Reading groups

Autumn 2020 – Northwestern Bantu

Location:     Online (Skype join link: https://join.skype.com/UQOyTvJW2mcs)

Date/time:    13:30-14:30 CET Wednesdays
23 Sept, 7 Oct, 21 Oct, 4 Nov, 18 Nov, 2 Dec, 16 Dec

Goals of the reading group:
The reading group is focussed on the following two questions:

  1. How do Northwestern Bantu languages vary from (other) narrow Bantu languages and from Bantoid/other Niger-Congo languages?
  2. What variation is there within the Northwestern Bantu languages?

We will read 1 paper for each session and discuss general thoughts about the paper and answer these two questions. On the basis of the languages the participants know, we will build up a typology of Northwestern Bantu to gain further insight into the patterns and variation.

Please contact Zhen, Lis, or Jenneke to be added to access the papers via Surfdrive!

Schedule:

23 SeptemberDelimiting Northwestern Bantu: Bantu vs Bantoid, Niger-CongoBlench (2015) Marten (2020)
7 OctoberPhylogenetic approachesGrollemund et al. (2018) Holden & Gray (2006)
21 OctoberCase studies in variation: AugmentGrégoire & Janssens (1999)
4 NovemberCase studies in variation: UmlautBostoen & Muluwa (2014)
18 NovemberCase studies in variation: Relative constructionGood (2017)
2 DecemberCase studies in variation: PhonologyHyman (2008) Idiatov & Van der Welde (2016)
16 DecemberWord order of Proto Niger-CongoGensler (1994)

Spring 2020 – Syntactic features of information structure and Case

Question: Which features (of IS and Case) are in the Syntax, and what arguments have been used to decide whether they are?

Schedule:

  1. 19 February: Strong Uniformity Thesis
    Miyagawa 2010, 2017 – chapter 1 from both
    further reading: Boeckx 2011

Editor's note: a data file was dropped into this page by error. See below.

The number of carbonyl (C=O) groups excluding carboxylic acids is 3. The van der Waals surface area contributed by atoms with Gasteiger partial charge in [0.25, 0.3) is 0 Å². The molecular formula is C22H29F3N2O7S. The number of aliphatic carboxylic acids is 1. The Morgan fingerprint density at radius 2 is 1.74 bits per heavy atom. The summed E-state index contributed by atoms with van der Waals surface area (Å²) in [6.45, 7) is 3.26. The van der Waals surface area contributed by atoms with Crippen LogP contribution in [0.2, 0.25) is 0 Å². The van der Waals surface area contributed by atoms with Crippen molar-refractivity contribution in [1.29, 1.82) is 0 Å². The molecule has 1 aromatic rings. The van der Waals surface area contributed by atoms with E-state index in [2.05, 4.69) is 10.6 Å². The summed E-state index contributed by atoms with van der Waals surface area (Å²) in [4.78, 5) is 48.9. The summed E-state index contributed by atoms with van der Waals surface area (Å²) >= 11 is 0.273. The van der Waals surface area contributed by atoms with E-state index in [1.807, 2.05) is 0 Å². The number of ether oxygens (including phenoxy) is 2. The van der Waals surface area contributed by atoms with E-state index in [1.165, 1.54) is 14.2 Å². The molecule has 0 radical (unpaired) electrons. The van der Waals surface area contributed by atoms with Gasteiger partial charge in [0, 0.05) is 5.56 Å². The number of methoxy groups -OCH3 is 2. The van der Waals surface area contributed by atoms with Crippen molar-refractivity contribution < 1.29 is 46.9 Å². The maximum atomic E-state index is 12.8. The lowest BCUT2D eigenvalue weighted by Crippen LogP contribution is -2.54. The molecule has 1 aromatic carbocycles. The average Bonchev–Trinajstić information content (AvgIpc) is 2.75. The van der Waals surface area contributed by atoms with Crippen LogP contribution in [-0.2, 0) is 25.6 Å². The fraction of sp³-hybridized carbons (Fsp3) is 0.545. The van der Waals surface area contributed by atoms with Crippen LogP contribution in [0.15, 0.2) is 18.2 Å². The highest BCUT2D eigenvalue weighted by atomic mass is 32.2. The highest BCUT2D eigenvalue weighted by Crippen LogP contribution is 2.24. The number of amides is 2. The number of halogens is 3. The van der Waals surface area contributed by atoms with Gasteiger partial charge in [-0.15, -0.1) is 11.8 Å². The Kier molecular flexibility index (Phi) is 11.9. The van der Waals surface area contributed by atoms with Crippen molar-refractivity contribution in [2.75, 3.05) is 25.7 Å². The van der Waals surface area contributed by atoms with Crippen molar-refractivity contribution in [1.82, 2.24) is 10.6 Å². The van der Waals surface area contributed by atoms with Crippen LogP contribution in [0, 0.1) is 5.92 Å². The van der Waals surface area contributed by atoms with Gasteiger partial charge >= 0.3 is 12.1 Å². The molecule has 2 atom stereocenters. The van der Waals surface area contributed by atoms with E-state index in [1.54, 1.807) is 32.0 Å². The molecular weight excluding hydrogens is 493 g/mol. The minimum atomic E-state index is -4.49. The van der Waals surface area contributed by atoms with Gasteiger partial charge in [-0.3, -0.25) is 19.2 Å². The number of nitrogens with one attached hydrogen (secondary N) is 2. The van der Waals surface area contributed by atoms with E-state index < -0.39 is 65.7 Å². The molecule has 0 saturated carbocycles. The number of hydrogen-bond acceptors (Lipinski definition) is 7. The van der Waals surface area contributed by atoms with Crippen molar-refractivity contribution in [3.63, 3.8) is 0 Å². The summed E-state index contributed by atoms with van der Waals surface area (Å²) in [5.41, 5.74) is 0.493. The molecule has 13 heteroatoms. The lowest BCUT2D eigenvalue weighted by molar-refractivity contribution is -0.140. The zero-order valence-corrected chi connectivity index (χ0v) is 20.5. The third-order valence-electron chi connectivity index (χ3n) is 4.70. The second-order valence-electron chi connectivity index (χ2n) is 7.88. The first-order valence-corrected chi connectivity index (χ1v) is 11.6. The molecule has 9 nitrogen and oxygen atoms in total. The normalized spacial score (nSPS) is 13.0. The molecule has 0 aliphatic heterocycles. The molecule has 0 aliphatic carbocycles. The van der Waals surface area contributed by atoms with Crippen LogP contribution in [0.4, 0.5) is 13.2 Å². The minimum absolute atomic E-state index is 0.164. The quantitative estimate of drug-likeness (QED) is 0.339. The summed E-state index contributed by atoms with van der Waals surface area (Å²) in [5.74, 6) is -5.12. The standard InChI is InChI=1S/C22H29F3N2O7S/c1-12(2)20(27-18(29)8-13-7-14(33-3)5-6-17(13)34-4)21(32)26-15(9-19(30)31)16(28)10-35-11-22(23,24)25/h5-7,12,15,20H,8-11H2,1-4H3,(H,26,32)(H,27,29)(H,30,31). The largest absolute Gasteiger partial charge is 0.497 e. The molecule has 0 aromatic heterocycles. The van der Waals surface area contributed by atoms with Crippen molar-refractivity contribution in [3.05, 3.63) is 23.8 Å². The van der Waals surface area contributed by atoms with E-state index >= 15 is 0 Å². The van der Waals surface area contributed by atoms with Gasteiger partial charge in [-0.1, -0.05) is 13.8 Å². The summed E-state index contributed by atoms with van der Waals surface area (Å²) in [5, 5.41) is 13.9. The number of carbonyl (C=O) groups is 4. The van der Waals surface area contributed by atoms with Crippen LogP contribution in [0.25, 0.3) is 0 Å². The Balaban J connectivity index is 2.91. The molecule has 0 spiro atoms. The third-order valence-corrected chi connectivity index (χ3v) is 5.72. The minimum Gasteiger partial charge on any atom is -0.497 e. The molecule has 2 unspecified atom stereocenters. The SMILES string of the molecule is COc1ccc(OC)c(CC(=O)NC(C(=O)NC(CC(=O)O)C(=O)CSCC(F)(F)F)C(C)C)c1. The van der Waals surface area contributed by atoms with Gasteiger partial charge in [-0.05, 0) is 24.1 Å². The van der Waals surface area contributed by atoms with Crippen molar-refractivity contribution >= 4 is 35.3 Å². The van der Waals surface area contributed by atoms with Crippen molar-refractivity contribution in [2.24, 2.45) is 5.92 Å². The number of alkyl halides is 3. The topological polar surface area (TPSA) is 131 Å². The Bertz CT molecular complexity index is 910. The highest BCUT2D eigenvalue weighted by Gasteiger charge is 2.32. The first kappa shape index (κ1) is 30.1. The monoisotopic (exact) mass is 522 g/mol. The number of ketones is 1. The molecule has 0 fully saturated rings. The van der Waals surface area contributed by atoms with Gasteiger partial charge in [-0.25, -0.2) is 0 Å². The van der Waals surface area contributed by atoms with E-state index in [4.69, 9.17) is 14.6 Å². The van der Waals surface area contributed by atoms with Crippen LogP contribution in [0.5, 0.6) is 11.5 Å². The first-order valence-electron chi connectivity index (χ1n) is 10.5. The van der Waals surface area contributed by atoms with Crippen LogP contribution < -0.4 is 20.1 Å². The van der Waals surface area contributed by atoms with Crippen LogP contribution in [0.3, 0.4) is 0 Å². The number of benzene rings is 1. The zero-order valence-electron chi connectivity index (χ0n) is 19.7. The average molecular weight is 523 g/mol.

• 11 March: Strong Modularity Thesis
    Fanselow 2006
    further reading: Horvath 2010
  • 25 March: The Syntax-Pragmatics interface
    Trotzke 2015 ch.4.
    further reading: Trotzke 2015, ch.3, Trotzke 2017
  • 1 April: IS features and inclusivity
    each reads one: Snyder 2000 (Jenneke), Kratzer Selkirk 2018 (Lis), Aboh 2010 (Astrid), part of Slioussar 2007 (Zhen)
  • 15 April: Case
    Diercks 2012, Baker 2018
  • 29 April: IS features in neuro/psycholinguistics
    Bornkessel-Slesewsky and Schumacher (2015)

Spring 2019 – Information structure and Bantu languages

20 Feb            
Güldemann, Tom, Sabine Zerbian & Malte Zimmermann. 2015. Variation in Information Structure with Special Reference to Africa. Annual Review of Linguistics 1.155-78.

6 March         
Van der Wal, Jenneke. 2017. What is the conjoint/disjoint alternation? Parameters of variation. In J. van der Wal & L.M. Hyman (eds.), The conjoint/disjoint alternation in Bantu, 14-60. Berlin: Mouton de Gruyter.

20 March       
Downing, Laura. 2011. The Prosody of “Dislocation” in Selected Bantu Languages, Lingua 121:772-786.

3 April            
Sasse, Hans-Jürgen. 2006. Theticity. In  G. Bernini & M. Schwarz (eds), Pragmatic organization of discourse in the languages of Europe, 255-308. Berlin: Mouton de Gruyter.

17 April          
Bostoen, Koen, and Léon Mundeke. 2011. Passiveness and Inversion in Mbuun (Bantu B87, Drc). Studies in Language 35 (1). 72-111.

1 May             
Yoneda, Nobuko. 2011. Word Order in Matengo (N13): Topicality and Informational Roles. Lingua 121 (5). 754-71.

15 May           
Güldemann, Tom. 2016. Maximal backgrounding = focus without (necessary) focus encoding. Studies in Language 40(3). 551 – 590

Autumn 2018 – Definiteness, specificity and (their interaction with) information structure

27 september                  Abbott (2004)

11 oktober                      Dayal (2018)

18 oktober                      Bloom-Ström & Miestamo (to appear)

8 november                     von Heusinger (2013)

22 november                   Dayal (2012)

6 december                     Barlew (2014)

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